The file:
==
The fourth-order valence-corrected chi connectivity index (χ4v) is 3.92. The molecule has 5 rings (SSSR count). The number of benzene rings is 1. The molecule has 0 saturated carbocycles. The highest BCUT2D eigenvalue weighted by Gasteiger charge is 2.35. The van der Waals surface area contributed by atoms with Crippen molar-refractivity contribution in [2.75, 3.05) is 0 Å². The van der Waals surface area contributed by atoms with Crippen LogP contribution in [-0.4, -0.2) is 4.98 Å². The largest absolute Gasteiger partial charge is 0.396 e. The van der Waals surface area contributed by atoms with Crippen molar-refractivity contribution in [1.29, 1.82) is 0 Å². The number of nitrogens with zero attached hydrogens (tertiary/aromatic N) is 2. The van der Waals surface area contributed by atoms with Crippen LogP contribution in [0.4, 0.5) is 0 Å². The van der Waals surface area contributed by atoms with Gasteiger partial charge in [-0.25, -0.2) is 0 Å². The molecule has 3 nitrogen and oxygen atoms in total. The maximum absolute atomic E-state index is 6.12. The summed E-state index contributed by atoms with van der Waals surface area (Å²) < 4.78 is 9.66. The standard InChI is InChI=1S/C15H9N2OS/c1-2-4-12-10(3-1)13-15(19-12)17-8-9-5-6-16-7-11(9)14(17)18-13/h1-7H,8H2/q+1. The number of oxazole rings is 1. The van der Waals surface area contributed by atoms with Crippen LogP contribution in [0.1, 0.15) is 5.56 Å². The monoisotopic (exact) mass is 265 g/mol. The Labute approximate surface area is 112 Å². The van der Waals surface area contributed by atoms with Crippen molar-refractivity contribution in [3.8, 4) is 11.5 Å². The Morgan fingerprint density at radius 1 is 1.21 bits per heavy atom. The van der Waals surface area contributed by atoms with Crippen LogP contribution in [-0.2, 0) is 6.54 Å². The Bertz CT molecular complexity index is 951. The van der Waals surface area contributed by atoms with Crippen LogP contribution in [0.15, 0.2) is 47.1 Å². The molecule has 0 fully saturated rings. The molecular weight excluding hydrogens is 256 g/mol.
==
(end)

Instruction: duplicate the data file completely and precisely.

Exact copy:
The fourth-order valence-corrected chi connectivity index (χ4v) is 3.92. The molecule has 5 rings (SSSR count). The number of benzene rings is 1. The molecule has 0 saturated carbocycles. The highest BCUT2D eigenvalue weighted by Gasteiger charge is 2.35. The van der Waals surface area contributed by atoms with Crippen molar-refractivity contribution in [2.75, 3.05) is 0 Å². The van der Waals surface area contributed by atoms with Crippen LogP contribution in [-0.4, -0.2) is 4.98 Å². The largest absolute Gasteiger partial charge is 0.396 e. The van der Waals surface area contributed by atoms with Crippen molar-refractivity contribution in [1.29, 1.82) is 0 Å². The number of nitrogens with zero attached hydrogens (tertiary/aromatic N) is 2. The van der Waals surface area contributed by atoms with Crippen LogP contribution in [0.4, 0.5) is 0 Å². The van der Waals surface area contributed by atoms with Gasteiger partial charge in [-0.25, -0.2) is 0 Å². The molecule has 3 nitrogen and oxygen atoms in total. The maximum absolute atomic E-state index is 6.12. The summed E-state index contributed by atoms with van der Waals surface area (Å²) < 4.78 is 9.66. The standard InChI is InChI=1S/C15H9N2OS/c1-2-4-12-10(3-1)13-15(19-12)17-8-9-5-6-16-7-11(9)14(17)18-13/h1-7H,8H2/q+1. The number of oxazole rings is 1. The van der Waals surface area contributed by atoms with Crippen LogP contribution in [0.1, 0.15) is 5.56 Å². The monoisotopic (exact) mass is 265 g/mol. The Labute approximate surface area is 112 Å². The van der Waals surface area contributed by atoms with Crippen molar-refractivity contribution in [3.8, 4) is 11.5 Å². The Morgan fingerprint density at radius 1 is 1.21 bits per heavy atom. The van der Waals surface area contributed by atoms with Crippen LogP contribution in [-0.2, 0) is 6.54 Å². The Bertz CT molecular complexity index is 951. The van der Waals surface area contributed by atoms with Crippen LogP contribution in [0.15, 0.2) is 47.1 Å². The molecule has 0 fully saturated rings. The molecular weight excluding hydrogens is 256 g/mol.